How fast is the innovation timeline?

Photo by  NASA  on  Unsplash

Photo by NASA on Unsplash

If we go back a little more than 100 years, to the beginning of the current model of school, there was no:

+ electricity in homes

+ antibiotics

+ car

+ airplane

+ air conditioning

+ radio

+ television

+ plastic

+ computer

+ Internet

+ blood type theory

+ general relativity theory

+ nuclear energy theory

+ E = mc²

+ DNA theory

A little more than 10 years ago, you couldn’t find the following things:

+ Facebook

+ Twitter

+ iPhone

+ YouTube

+ Kindle

+ Google Maps or Apple Maps

+ cloud computing

+ Hadoop (if you don’t know it, look it up)

+ Airbnb

+ microchips with non-silicon materials (for which you can thank your current computing power)

100 years and 10 years. And these are the very short lists. (For a fuller picture, look at Thomas Friedman’s Thank You For Being Late, Chapter 2, and Steven Johnson’s Where Good Ideas Come From, Conclusion.)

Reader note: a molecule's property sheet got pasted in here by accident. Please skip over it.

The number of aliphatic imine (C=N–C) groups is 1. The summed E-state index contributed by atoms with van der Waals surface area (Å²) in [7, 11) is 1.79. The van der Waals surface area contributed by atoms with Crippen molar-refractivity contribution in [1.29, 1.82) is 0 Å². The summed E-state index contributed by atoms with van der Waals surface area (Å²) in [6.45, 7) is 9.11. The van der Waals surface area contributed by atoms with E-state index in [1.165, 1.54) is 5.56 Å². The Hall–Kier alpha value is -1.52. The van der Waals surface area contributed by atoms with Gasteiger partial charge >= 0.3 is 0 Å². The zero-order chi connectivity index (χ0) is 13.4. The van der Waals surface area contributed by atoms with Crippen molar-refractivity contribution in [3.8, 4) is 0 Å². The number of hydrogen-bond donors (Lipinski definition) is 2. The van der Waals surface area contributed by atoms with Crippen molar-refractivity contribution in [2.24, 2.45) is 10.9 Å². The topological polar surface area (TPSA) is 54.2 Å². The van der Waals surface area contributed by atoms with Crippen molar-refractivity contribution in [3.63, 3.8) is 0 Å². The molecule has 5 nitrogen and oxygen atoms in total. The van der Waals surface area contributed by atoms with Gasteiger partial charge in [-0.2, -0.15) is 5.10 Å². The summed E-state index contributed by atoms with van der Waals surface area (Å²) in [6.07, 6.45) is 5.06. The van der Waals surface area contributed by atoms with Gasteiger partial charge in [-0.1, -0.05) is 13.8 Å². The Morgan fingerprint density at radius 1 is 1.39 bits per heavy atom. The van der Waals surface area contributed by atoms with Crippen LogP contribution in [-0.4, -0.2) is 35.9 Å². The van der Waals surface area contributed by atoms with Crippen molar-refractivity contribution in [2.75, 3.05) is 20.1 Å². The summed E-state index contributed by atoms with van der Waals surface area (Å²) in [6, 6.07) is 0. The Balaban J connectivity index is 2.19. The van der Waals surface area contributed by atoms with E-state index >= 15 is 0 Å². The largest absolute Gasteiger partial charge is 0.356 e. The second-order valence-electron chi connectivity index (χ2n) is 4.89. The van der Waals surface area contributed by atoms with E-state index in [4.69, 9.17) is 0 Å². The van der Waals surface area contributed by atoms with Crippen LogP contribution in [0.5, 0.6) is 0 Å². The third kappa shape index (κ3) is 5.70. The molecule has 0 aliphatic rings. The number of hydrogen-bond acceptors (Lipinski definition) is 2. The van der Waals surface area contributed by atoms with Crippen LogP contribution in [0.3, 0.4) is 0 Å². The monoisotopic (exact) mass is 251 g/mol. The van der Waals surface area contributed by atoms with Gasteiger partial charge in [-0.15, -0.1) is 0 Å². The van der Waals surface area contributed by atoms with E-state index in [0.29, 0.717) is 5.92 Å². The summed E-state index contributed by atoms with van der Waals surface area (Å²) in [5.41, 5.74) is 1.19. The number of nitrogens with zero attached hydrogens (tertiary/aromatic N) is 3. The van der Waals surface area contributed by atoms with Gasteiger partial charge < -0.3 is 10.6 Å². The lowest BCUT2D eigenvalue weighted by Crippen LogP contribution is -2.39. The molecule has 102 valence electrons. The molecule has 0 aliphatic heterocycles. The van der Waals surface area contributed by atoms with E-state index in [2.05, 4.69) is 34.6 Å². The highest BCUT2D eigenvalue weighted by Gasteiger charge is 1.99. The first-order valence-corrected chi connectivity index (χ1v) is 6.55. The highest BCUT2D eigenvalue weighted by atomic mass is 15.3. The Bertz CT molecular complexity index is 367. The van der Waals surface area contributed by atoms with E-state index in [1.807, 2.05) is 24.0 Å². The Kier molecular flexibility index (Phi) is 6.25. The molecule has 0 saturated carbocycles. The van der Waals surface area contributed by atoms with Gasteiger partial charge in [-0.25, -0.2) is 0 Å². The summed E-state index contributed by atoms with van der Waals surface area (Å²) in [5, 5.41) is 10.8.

Given Moore’s Law and the overall acceleration in the rate of change, the next 10 years will likely generate as much innovation as the previous 100 years (which includes the last ten years--think about that for a moment).

Have you seen any evidence to the contrary?

If not, what is your organization's plan to engage with the questions raised by Marc Mertens from A Hundred Years?


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